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Sounds of Resistance

By Dakota Parks for Inweekly

Calling all the ladies, femmes and thems—it’s time for Lady Fest 9. Since 2014, this women-centric music festival has been uplifting local musicians who don’t fit within the male-dominated music scene. Melody Davis, founder of Lady Fest and one-half of the rap duo Cookies and Cake, has been creating this safe space for women, LGBTQ+, nonbinary and non-white artists, musicians and performers to take the center stage.

“When we first started Cookies and Cake, there were no ladies in the scene,” Davis said. “The bands were all men, the audience was mostly straight, white men, and there was always this macho, toxic-masculine vibe. If you’re a lady in the music industry, men often patronize you saying, ‘Oh, you rap? That’s real cute.’”

Now, there are more women in the local Pensacola music scene starting bands and front-lining shows, but events like Lady Fest create and foster a space for everyone to feel welcome and comfortable. Nationally, women still make up less than 20% of musicians and less than 3% of music producers, according to the USC Annenberg Inclusion Initiative. Although diversity within the music industry still has a long way to go, music itself ushers in sounds of resistance.

Both Lady Fest and Cookies and Cake are deeply embedded in the feminist movement—advocating for diversity, autonomy, body positivity, sex positivity and consent. While this year’s event ushers in new and diverse local talent and raises money for the Yellowhammer Fund, an abortion fund and reproductive justice organization serving the Deep South, musicians like Cookies and Cake use their art to fight back.

“I could yell at people for hours about feminism and rape culture and they might not even listen to me. But then I write these silly songs that have underlying messages and people get really excited about it. Whenever we play ‘Short Skirt Tight Shirt,’ people get so pumped, and it’s literally a song about consent and date rape,” Davis explained.

Ashley Faulkner, the other half of Cookies and Cake, also emphasized how important feminism is—both within her music and the mission of Lady Fest.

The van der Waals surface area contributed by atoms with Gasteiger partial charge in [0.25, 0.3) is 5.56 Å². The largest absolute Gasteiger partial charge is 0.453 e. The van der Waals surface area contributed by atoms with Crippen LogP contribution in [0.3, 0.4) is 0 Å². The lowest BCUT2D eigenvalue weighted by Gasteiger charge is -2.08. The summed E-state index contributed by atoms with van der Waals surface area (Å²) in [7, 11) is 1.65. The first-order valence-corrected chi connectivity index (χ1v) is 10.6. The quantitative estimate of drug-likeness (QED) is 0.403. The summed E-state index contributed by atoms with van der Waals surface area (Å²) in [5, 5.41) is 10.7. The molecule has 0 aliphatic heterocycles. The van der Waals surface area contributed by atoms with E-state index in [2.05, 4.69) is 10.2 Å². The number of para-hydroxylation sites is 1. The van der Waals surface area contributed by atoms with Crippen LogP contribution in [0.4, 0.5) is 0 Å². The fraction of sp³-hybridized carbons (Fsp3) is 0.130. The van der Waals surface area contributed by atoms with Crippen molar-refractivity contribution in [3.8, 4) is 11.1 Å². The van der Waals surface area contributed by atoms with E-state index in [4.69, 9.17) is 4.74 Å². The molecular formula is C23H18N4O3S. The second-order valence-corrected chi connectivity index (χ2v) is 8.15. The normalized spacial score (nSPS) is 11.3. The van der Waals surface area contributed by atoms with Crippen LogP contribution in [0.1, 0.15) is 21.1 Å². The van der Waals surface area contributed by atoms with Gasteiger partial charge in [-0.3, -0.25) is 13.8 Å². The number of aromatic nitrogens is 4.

“I want these songs to get stuck in people’s heads. I want them to marinate while you sleep so that wanting to uplift and stand up for others becomes an unconscious act to anyone who has been to our shows or heard our music,” Faulkner said. “[Feminist issues] are important to me, but they should be important to everyone. Everything is interconnected to the patriarchal standards imposed on us, whether you notice the connection or not. It’s funny how many people confuse feminism with misandry. A true feminist sees how the patriarchy holds men down, too, but still fights for everyone’s equality.”

Both Davis and Faulkner hope that Lady Fest helps connect like-minded people and serves as a cathartic outlet for guests to rally together and support each other while enjoying music, art and performances. In its mission to promote diversity and open the stage to new artists, the music offerings at Lady Fest are always wide-ranging, from rap and hip-hop to punk, rockabilly, new wave, indie-rock and even classical music.

“I love all music, and I rarely turn a band down because I feel like there is always going to be somebody out in the audience who is going to be into what you’re doing,” Davis said. “In the early years of Lady Fest, I booked this woman who was in her 70s and played the fiddle. She got on the stage and played the fiddle for 30 minutes while the whole room was dancing and cheering to these Irish jigs—just a bunch of punk kids who would probably never go out and buy fiddle albums but are just loving it. She actually stopped at one point and asked, ‘Are you guys messing with me? I’ve never had people this excited when I’ve played before.’ That’s the kind of energy I love about Lady Fest—exposing people to different kinds of genres and art.”

This year, the music lineup is smaller than past events as the drag and burlesque performers take the stage and embrace the Florida woman vibes of the theme—Lady Fest 9 Bog Prom—prom night meets swamp monster.

The event will kick off with a dance lesson from Emily Bishop of Goddess Heels, followed by music from local bands Don’t Feed the Plants, The Mid Evil Times, SOUR! and Cookies and Cake. Then, around 10 p.m., the stage will be filled with creepy swamp-inspired creatures for goblin burlesque performances. Finally, the night will end with a dance party hosted by DJ King Hale. The dress code is “fancy gross,” which is left open to artistic interpretation.

This year’s event is 21 and up. However, Davis explained that Lady Fest will return to an all-ages-welcome venue in the future.

“People should expect something a little weird, gross and creepy when they come to our Bog Prom this year,” Davis said. “I’m just looking forward to seeing everyone together, having a good time and enjoying the art. I want people to know we’re still here, and we’re still fighting. We all deserve a break and to have a good time together. And if you don’t have that support system that you need, I hope folks can meet new friends and cool, like-minded people at the event. Everyone is welcome at Lady Fest—just don’t be a jerk.”

LADY FEST 9 WHEN: 7 p.m. Saturday, Sept. 3 WHERE: The Handlebar, 319 N. Tarragona St. COST: $10, proceeds go to Yellowhammer Fund* DETAILS:, @lady_fest_pensacola

*For more information on the nonprofit organization that Lady Fest is raising funds for, visit


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